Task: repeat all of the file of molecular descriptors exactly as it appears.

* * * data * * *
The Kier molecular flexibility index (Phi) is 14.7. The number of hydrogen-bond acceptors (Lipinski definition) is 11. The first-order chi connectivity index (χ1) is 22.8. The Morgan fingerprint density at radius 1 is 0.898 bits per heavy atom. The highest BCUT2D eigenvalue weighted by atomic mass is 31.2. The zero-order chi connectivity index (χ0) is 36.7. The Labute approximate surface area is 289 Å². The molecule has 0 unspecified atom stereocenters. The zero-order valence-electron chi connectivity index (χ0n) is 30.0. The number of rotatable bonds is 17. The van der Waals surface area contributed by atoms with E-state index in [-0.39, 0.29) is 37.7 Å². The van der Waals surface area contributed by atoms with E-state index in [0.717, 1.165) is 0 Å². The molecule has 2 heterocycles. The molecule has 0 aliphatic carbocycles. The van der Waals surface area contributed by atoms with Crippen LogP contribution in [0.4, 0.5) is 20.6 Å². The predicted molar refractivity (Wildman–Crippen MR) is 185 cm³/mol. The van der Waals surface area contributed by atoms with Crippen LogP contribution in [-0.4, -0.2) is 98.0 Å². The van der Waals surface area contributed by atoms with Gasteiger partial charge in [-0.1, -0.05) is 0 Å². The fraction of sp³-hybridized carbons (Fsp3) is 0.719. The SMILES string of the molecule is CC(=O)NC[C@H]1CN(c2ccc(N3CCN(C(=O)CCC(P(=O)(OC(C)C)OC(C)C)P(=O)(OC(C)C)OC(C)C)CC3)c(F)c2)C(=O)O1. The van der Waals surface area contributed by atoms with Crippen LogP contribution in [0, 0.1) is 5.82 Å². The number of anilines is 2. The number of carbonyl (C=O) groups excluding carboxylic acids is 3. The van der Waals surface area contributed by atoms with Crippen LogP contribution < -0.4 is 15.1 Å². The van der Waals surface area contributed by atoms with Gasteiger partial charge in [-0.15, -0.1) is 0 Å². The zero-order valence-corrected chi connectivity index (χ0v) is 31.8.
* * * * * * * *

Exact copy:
The Kier molecular flexibility index (Phi) is 14.7. The number of hydrogen-bond acceptors (Lipinski definition) is 11. The first-order chi connectivity index (χ1) is 22.8. The Morgan fingerprint density at radius 1 is 0.898 bits per heavy atom. The highest BCUT2D eigenvalue weighted by atomic mass is 31.2. The zero-order chi connectivity index (χ0) is 36.7. The Labute approximate surface area is 289 Å². The molecule has 0 unspecified atom stereocenters. The zero-order valence-electron chi connectivity index (χ0n) is 30.0. The number of rotatable bonds is 17. The van der Waals surface area contributed by atoms with E-state index in [-0.39, 0.29) is 37.7 Å². The van der Waals surface area contributed by atoms with E-state index in [0.717, 1.165) is 0 Å². The molecule has 2 heterocycles. The molecule has 0 aliphatic carbocycles. The van der Waals surface area contributed by atoms with Crippen LogP contribution in [0.4, 0.5) is 20.6 Å². The predicted molar refractivity (Wildman–Crippen MR) is 185 cm³/mol. The van der Waals surface area contributed by atoms with Crippen LogP contribution in [-0.4, -0.2) is 98.0 Å². The van der Waals surface area contributed by atoms with Gasteiger partial charge in [-0.1, -0.05) is 0 Å². The fraction of sp³-hybridized carbons (Fsp3) is 0.719. The SMILES string of the molecule is CC(=O)NC[C@H]1CN(c2ccc(N3CCN(C(=O)CCC(P(=O)(OC(C)C)OC(C)C)P(=O)(OC(C)C)OC(C)C)CC3)c(F)c2)C(=O)O1. The van der Waals surface area contributed by atoms with Crippen LogP contribution in [0, 0.1) is 5.82 Å². The number of anilines is 2. The number of carbonyl (C=O) groups excluding carboxylic acids is 3. The van der Waals surface area contributed by atoms with Crippen LogP contribution < -0.4 is 15.1 Å². The van der Waals surface area contributed by atoms with Gasteiger partial charge in [-0.15, -0.1) is 0 Å². The zero-order valence-corrected chi connectivity index (χ0v) is 31.8.